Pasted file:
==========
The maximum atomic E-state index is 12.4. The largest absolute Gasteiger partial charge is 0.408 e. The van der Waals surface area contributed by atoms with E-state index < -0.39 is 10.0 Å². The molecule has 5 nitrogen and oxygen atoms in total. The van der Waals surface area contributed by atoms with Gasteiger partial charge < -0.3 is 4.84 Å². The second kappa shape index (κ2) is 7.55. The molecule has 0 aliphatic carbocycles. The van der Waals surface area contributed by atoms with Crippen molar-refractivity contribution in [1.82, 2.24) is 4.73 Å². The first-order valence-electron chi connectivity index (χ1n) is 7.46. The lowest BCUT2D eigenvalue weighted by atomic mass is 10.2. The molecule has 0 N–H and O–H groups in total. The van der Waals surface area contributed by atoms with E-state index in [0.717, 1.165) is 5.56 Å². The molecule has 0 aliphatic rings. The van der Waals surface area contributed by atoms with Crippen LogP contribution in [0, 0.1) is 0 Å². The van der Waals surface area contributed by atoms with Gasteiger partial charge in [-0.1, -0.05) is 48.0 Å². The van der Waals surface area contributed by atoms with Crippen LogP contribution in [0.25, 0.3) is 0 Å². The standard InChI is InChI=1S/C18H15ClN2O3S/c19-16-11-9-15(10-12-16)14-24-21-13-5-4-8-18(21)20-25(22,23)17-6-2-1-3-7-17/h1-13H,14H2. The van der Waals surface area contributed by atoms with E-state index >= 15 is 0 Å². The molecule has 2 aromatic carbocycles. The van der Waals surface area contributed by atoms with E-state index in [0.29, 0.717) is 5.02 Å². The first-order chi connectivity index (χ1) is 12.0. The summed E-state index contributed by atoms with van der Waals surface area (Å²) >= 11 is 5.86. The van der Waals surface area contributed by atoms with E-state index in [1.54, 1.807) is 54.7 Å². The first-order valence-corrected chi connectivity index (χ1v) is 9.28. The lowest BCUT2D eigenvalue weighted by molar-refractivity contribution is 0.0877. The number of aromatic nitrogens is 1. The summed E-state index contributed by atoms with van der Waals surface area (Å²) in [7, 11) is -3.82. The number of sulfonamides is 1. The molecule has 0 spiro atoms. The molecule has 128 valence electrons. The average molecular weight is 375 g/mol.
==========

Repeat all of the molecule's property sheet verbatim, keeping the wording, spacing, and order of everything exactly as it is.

The maximum atomic E-state index is 12.4. The largest absolute Gasteiger partial charge is 0.408 e. The van der Waals surface area contributed by atoms with E-state index < -0.39 is 10.0 Å². The molecule has 5 nitrogen and oxygen atoms in total. The van der Waals surface area contributed by atoms with Gasteiger partial charge < -0.3 is 4.84 Å². The second kappa shape index (κ2) is 7.55. The molecule has 0 aliphatic carbocycles. The van der Waals surface area contributed by atoms with Crippen molar-refractivity contribution in [1.82, 2.24) is 4.73 Å². The first-order valence-electron chi connectivity index (χ1n) is 7.46. The lowest BCUT2D eigenvalue weighted by atomic mass is 10.2. The molecule has 0 N–H and O–H groups in total. The van der Waals surface area contributed by atoms with E-state index in [0.717, 1.165) is 5.56 Å². The molecule has 0 aliphatic rings. The van der Waals surface area contributed by atoms with Crippen LogP contribution in [0, 0.1) is 0 Å². The van der Waals surface area contributed by atoms with Gasteiger partial charge in [-0.1, -0.05) is 48.0 Å². The van der Waals surface area contributed by atoms with Crippen LogP contribution in [0.25, 0.3) is 0 Å². The standard InChI is InChI=1S/C18H15ClN2O3S/c19-16-11-9-15(10-12-16)14-24-21-13-5-4-8-18(21)20-25(22,23)17-6-2-1-3-7-17/h1-13H,14H2. The van der Waals surface area contributed by atoms with E-state index >= 15 is 0 Å². The molecule has 2 aromatic carbocycles. The van der Waals surface area contributed by atoms with E-state index in [0.29, 0.717) is 5.02 Å². The first-order chi connectivity index (χ1) is 12.0. The summed E-state index contributed by atoms with van der Waals surface area (Å²) >= 11 is 5.86. The van der Waals surface area contributed by atoms with E-state index in [1.54, 1.807) is 54.7 Å². The first-order valence-corrected chi connectivity index (χ1v) is 9.28. The lowest BCUT2D eigenvalue weighted by molar-refractivity contribution is 0.0877. The number of aromatic nitrogens is 1. The summed E-state index contributed by atoms with van der Waals surface area (Å²) in [7, 11) is -3.82. The number of sulfonamides is 1. The molecule has 0 spiro atoms. The molecule has 128 valence electrons. The average molecular weight is 375 g/mol.